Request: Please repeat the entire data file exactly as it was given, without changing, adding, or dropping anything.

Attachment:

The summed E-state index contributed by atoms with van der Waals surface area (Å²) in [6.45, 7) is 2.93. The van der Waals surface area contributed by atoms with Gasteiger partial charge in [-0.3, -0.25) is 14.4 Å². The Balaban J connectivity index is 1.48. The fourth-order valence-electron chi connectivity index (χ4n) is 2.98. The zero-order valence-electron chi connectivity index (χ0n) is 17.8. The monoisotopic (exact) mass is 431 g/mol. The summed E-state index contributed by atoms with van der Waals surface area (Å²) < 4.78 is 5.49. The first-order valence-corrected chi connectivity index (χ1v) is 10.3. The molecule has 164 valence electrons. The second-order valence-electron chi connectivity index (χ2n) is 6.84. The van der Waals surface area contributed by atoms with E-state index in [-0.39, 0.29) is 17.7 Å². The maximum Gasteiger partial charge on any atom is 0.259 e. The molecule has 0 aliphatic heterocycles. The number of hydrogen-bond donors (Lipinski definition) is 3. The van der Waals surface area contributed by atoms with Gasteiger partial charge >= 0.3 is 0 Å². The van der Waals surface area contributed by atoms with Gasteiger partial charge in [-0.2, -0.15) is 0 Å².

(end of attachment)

The summed E-state index contributed by atoms with van der Waals surface area (Å²) in [6.45, 7) is 2.93. The van der Waals surface area contributed by atoms with Gasteiger partial charge in [-0.3, -0.25) is 14.4 Å². The Balaban J connectivity index is 1.48. The fourth-order valence-electron chi connectivity index (χ4n) is 2.98. The zero-order valence-electron chi connectivity index (χ0n) is 17.8. The monoisotopic (exact) mass is 431 g/mol. The summed E-state index contributed by atoms with van der Waals surface area (Å²) < 4.78 is 5.49. The first-order valence-corrected chi connectivity index (χ1v) is 10.3. The molecule has 164 valence electrons. The second-order valence-electron chi connectivity index (χ2n) is 6.84. The van der Waals surface area contributed by atoms with E-state index in [-0.39, 0.29) is 17.7 Å². The maximum Gasteiger partial charge on any atom is 0.259 e. The molecule has 0 aliphatic heterocycles. The number of hydrogen-bond donors (Lipinski definition) is 3. The van der Waals surface area contributed by atoms with Gasteiger partial charge >= 0.3 is 0 Å². The van der Waals surface area contributed by atoms with Gasteiger partial charge in [-0.2, -0.15) is 0 Å².